In the teeth
Tooth Tooth (t[=oo]th), n.; pl. {Teeth} (t[=e]th). [OE. toth,tooth, AS. t[=o][eth]; akin to OFries. t[=o]th, OS. & D. tand, OHG. zang, zan, G. zahn, Icel. t["o]nn, Sw. & Dan. tand, Goth. tumpus, Lith. dantis, W. dant, L. dens, dentis, Gr. 'odoy`s, 'odo`ntos, Skr. danta; probably originally the p. pr. of the verb to eat. [root]239. Cf. {Eat}, {Dandelion}, {Dent} the tooth of a wheel, {Dental}, {Dentist}, {Indent}, {Tine} of a fork, {Tusk}. ] 1. (Anat.) One of the hard, bony appendages which are borne on the jaws, or on other bones in the walls of the mouth or pharynx of most vertebrates, and which usually aid in the prehension and mastication of food. [1913 Webster]

Note: The hard parts of teeth are principally made up of dentine, or ivory, and a very hard substance called enamel. These are variously combined in different animals. Each tooth consist of three parts, a crown, or body, projecting above the gum, one or more fangs imbedded in the jaw, and the neck, or intermediate part. In some animals one or more of the teeth are modified into tusks which project from the mouth, as in both sexes of the elephant and of the walrus, and in the male narwhal. In adult man there are thirty-two teeth, composed largely of dentine, but the crowns are covered with enamel, and the fangs with a layer of bone called cementum. Of the eight teeth on each half of each jaw, the two in front are incisors, then come one canine, cuspid, or dog tooth, two bicuspids, or false molars, and three molars, or grinding teeth. The milk, or temporary, teeth are only twenty in number, there being two incisors, one canine, and two molars on each half of each jaw. The last molars, or wisdom teeth, usually appear long after the others, and occasionally do not appear above the jaw at all. [1913 Webster]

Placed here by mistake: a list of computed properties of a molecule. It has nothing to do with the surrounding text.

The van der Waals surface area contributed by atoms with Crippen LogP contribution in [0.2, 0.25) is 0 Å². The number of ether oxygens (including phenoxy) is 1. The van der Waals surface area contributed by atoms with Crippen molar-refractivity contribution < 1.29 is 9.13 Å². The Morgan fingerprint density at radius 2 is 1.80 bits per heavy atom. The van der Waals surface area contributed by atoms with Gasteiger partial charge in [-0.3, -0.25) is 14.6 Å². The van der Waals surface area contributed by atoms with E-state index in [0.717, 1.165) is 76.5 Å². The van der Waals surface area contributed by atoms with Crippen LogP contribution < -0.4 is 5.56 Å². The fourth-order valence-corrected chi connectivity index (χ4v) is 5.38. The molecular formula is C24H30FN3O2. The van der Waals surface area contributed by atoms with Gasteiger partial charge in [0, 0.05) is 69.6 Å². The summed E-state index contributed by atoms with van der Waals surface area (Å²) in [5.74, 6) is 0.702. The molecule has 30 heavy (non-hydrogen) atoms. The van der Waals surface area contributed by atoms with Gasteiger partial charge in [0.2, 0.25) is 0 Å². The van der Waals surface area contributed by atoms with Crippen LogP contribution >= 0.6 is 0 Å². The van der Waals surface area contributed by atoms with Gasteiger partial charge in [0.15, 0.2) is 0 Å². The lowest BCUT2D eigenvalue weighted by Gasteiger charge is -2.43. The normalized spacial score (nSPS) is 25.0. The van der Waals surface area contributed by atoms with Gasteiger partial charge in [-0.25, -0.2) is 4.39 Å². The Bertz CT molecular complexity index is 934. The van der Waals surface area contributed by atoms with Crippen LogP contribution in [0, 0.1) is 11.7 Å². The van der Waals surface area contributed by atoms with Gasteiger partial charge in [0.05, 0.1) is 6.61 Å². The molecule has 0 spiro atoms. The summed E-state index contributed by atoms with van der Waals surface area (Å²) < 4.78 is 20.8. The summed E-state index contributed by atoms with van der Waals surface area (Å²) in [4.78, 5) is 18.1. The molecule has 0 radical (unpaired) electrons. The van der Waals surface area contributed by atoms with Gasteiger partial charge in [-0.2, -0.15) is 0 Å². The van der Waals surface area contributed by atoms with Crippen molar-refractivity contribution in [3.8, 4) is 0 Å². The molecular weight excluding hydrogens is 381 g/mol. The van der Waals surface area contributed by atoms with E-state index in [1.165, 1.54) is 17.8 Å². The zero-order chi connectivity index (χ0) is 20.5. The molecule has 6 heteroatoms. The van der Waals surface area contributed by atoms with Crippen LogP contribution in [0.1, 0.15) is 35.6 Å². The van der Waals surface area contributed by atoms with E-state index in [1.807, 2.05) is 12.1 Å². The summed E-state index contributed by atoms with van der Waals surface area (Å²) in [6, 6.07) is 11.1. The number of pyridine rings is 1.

How sharper than a serpent's tooth it is To have a thankless child! --Shak. [1913 Webster]

2. Fig.: Taste; palate. [1913 Webster]

These are not dishes for thy dainty tooth. --Dryden. [1913 Webster]

3. Any projection corresponding to the tooth of an animal, in shape, position, or office; as, the teeth, or cogs, of a cogwheel; a tooth, prong, or tine, of a fork; a tooth, or the teeth, of a rake, a saw, a file, a card. [1913 Webster]

4. (a) A projecting member resembling a tenon, but fitting into a mortise that is only sunk, not pierced through. (b) One of several steps, or offsets, in a tusk. See {Tusk}. [1913 Webster]

5. (Nat. Hist.) An angular or prominence on any edge; as, a tooth on the scale of a fish, or on a leaf of a plant; specifically (Bot.), one of the appendages at the mouth of the capsule of a moss. See {Peristome}. [1913 Webster]

6. (Zo["o]l.) Any hard calcareous or chitinous organ found in the mouth of various invertebrates and used in feeding or procuring food; as, the teeth of a mollusk or a starfish. [1913 Webster]

{In spite of the teeth}, in defiance of opposition; in opposition to every effort.

{In the teeth}, directly; in direct opposition; in front. ``Nor strive with all the tempest in my teeth.'' --Pope.

{To cast in the teeth}, to report reproachfully; to taunt or insult one with.

{Tooth and nail}, as if by biting and scratching; with one's utmost power; by all possible means. --L'Estrange. ``I shall fight tooth and nail for international copyright.'' --Charles Reade.

{Tooth coralline} (Zo["o]l.), any sertularian hydroid.

{Tooth edge}, the sensation excited in the teeth by grating sounds, and by the touch of certain substances, as keen acids.

{Tooth key}, an instrument used to extract teeth by a motion resembling that of turning a key.

{Tooth net}, a large fishing net anchored. [Scot.] --Jamieson.

{Tooth ornament}. (Arch.) Same as {Dogtooth}, n., 2.

{Tooth powder}, a powder for cleaning the teeth; a dentifrice.

{Tooth rash}. (Med.) See {Red-gum}, 1.

{To show the teeth}, to threaten. ``When the Law shows her teeth, but dares not bite.'' --Young.

{To the teeth}, in open opposition; directly to one's face. ``That I shall live, and tell him to his teeth .'' --Shak. [1913 Webster]


The Collaborative International Dictionary of English. 2000.

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